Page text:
Assistant Chief Constable Alun Thomas of BTP said: "In addition to the patrols on Eurostar trains, officers will now extend their patrols on French rail services in order to support fans. Working with the French authorities we will continue to monitor the situation and send officers where they are needed."
There have been reports of minor disturbances between rival fans in Lille on Tuesday evening.
Footage was posted on YouTube of a scuffle between England and Russia fans which took place just after midnight, after the English group had left a pub in the city centre. Punches were thrown before a plain-clothed French policeman used pepper spray to disperse the two groups.
Russia has received a suspended disqualification from the tournament and been fined 150,000 euros (£119,000) over crowd trouble at the match against England in Marseille.
Uefa, the organisers of Euro 2016, said the punishment would be fully imposed if similar incidents happen at any of Russia's remaining matches.
Chief Superintendent Steve Neill, in charge of a delegation of English police officers working with French police, told BBC Radio 5 live the incident at the weekend was "a very challenging environment" for police, with "very, very shocking scenes" unfolding.
Speaking from Lens, he said: "It was, for all of us - and it's a very experienced policing delegation - simply something we have never seen before, of that scale and that ferocity."
The majority of England supporters who were attacked had been sitting at bars and restaurants, in "what they perceived to be a safe place", and the attacks on them were "truly shocking", he added. While police had been concerned about "potential disorder", they did not expect anything on that level, added Chief Supt Neill.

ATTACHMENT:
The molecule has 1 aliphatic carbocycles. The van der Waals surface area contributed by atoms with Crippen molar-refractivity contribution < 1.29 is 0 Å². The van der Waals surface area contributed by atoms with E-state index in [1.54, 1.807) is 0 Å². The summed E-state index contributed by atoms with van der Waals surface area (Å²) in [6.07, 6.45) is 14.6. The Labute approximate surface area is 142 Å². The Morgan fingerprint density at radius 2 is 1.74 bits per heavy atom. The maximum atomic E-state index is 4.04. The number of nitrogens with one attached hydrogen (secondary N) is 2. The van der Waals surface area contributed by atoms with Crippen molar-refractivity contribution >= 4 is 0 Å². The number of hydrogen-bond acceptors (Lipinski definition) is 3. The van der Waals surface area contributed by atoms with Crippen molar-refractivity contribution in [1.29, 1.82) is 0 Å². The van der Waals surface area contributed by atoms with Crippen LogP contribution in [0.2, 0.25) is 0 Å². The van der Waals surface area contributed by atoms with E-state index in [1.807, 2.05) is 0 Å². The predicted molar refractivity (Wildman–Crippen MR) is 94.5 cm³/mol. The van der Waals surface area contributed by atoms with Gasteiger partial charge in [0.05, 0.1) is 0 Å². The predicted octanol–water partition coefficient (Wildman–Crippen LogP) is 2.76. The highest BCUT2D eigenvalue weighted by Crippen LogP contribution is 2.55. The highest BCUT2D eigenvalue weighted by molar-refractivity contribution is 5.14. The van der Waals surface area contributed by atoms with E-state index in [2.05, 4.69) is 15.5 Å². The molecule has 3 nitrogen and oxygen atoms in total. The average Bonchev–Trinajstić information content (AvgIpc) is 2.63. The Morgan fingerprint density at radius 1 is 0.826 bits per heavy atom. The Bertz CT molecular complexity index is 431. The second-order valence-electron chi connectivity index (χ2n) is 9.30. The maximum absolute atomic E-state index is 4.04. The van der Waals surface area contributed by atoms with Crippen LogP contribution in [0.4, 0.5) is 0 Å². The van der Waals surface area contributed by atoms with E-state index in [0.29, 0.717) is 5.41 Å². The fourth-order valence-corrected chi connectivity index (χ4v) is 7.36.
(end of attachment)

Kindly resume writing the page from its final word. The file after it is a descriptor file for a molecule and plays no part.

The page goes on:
He welcomed the restrictions on the sale of alcohol in Lille and praised the "proactive" approach of French police.
England could also face expulsion by Uefa if there is any further violence.
But in a letter to Uefa, Football Association chairman Greg Dyke rejected the suggestion that England fans were at fault for scenes inside the Stade Velodrome following Saturday's match with Russia.
And he said he had "serious concerns around the security arrangements" for Lille given that Russia was playing there on Wednesday.
England fans, particularly those without match tickets, had previously been advised to stay in Lille because Lens is so small, Mr Dyke explained.
Thousands of supporters are expected to follow Thursday's match between Wales and England at fan zones in the Place Jean Jaures in Lens and also Lille, which is 24 miles (39km) away.
More than 35,000 ticket holders are due to watch the clash in the Stade Bollaert-Delelis.
In other developments:
- The Foreign Office has issued advice to fans travelling to France for games
- Mrs May said the UK was sending police spotters - officers trained to spot trouble-makers at football matches - to support French authorities
- Additional British Transport Police officers will be sent to support rail services in the area
- Wales fans without tickets for Thursday's match have been urged not to travel to Lens or Lille
- Andrew Bache, from Portsmouth, is in a coma after being attacked in France last week
- One England fan involved in disorder in Marseille has been handed a five-year football ban
- Groups of Russian fans are being deported from France
Some 35 people have been injured - four seriously, and most of them England fans - and a total of 20 people were arrested after three days of disorder in Marseille.